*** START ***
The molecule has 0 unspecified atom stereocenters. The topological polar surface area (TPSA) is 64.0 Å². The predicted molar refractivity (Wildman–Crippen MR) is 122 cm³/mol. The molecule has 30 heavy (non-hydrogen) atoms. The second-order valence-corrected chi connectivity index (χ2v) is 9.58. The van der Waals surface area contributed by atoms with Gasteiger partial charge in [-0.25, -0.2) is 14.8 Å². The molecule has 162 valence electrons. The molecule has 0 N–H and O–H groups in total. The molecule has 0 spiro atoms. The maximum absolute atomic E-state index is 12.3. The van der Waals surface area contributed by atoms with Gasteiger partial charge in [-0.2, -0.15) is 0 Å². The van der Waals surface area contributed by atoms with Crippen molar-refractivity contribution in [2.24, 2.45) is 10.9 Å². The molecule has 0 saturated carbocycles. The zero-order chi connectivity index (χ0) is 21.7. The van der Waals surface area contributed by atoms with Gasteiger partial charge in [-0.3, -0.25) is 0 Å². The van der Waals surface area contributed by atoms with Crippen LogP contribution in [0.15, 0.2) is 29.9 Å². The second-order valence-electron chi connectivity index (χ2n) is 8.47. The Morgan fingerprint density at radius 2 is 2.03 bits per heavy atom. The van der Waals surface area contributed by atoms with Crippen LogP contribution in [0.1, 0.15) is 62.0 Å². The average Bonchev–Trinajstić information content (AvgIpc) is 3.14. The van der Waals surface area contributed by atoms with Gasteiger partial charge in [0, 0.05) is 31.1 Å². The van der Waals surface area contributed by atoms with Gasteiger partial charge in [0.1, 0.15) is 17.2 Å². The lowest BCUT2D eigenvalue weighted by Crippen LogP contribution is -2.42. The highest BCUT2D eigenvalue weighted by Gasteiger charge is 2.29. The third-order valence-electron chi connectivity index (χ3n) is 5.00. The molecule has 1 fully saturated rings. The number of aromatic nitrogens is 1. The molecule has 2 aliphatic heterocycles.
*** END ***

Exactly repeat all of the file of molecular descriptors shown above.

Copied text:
The molecule has 0 unspecified atom stereocenters. The topological polar surface area (TPSA) is 64.0 Å². The predicted molar refractivity (Wildman–Crippen MR) is 122 cm³/mol. The molecule has 30 heavy (non-hydrogen) atoms. The second-order valence-corrected chi connectivity index (χ2v) is 9.58. The van der Waals surface area contributed by atoms with Gasteiger partial charge in [-0.25, -0.2) is 14.8 Å². The molecule has 162 valence electrons. The molecule has 0 N–H and O–H groups in total. The molecule has 0 spiro atoms. The maximum absolute atomic E-state index is 12.3. The van der Waals surface area contributed by atoms with Gasteiger partial charge in [-0.2, -0.15) is 0 Å². The van der Waals surface area contributed by atoms with Crippen molar-refractivity contribution in [2.24, 2.45) is 10.9 Å². The molecule has 0 saturated carbocycles. The zero-order chi connectivity index (χ0) is 21.7. The van der Waals surface area contributed by atoms with Gasteiger partial charge in [-0.3, -0.25) is 0 Å². The van der Waals surface area contributed by atoms with Crippen LogP contribution in [0.15, 0.2) is 29.9 Å². The second-order valence-electron chi connectivity index (χ2n) is 8.47. The Morgan fingerprint density at radius 2 is 2.03 bits per heavy atom. The van der Waals surface area contributed by atoms with Crippen LogP contribution in [0.1, 0.15) is 62.0 Å². The average Bonchev–Trinajstić information content (AvgIpc) is 3.14. The van der Waals surface area contributed by atoms with Gasteiger partial charge in [0, 0.05) is 31.1 Å². The van der Waals surface area contributed by atoms with Gasteiger partial charge in [0.1, 0.15) is 17.2 Å². The lowest BCUT2D eigenvalue weighted by Crippen LogP contribution is -2.42. The highest BCUT2D eigenvalue weighted by Gasteiger charge is 2.29. The third-order valence-electron chi connectivity index (χ3n) is 5.00. The molecule has 1 fully saturated rings. The number of aromatic nitrogens is 1. The molecule has 2 aliphatic heterocycles.